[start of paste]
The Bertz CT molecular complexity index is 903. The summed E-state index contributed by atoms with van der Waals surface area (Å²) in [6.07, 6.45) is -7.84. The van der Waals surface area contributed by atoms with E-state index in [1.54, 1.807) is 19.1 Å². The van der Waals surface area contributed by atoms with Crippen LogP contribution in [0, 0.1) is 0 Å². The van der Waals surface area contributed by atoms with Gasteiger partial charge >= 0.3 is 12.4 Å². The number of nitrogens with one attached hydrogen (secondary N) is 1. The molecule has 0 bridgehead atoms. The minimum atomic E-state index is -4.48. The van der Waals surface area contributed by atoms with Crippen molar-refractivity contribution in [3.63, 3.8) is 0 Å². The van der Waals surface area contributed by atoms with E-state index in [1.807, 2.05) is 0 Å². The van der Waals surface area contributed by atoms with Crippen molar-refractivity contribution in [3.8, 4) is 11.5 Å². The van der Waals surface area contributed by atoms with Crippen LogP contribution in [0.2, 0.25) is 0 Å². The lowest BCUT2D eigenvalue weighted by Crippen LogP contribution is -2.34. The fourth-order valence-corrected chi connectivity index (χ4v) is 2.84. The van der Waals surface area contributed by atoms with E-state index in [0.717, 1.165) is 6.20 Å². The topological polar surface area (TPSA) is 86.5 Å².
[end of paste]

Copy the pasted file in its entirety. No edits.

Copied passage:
The Bertz CT molecular complexity index is 903. The summed E-state index contributed by atoms with van der Waals surface area (Å²) in [6.07, 6.45) is -7.84. The van der Waals surface area contributed by atoms with E-state index in [1.54, 1.807) is 19.1 Å². The van der Waals surface area contributed by atoms with Crippen LogP contribution in [0, 0.1) is 0 Å². The van der Waals surface area contributed by atoms with Gasteiger partial charge >= 0.3 is 12.4 Å². The number of nitrogens with one attached hydrogen (secondary N) is 1. The molecule has 0 bridgehead atoms. The minimum atomic E-state index is -4.48. The van der Waals surface area contributed by atoms with Crippen molar-refractivity contribution in [3.63, 3.8) is 0 Å². The van der Waals surface area contributed by atoms with E-state index in [1.807, 2.05) is 0 Å². The van der Waals surface area contributed by atoms with Crippen molar-refractivity contribution in [3.8, 4) is 11.5 Å². The van der Waals surface area contributed by atoms with Crippen LogP contribution in [0.2, 0.25) is 0 Å². The lowest BCUT2D eigenvalue weighted by Crippen LogP contribution is -2.34. The fourth-order valence-corrected chi connectivity index (χ4v) is 2.84. The van der Waals surface area contributed by atoms with E-state index in [0.717, 1.165) is 6.20 Å². The topological polar surface area (TPSA) is 86.5 Å².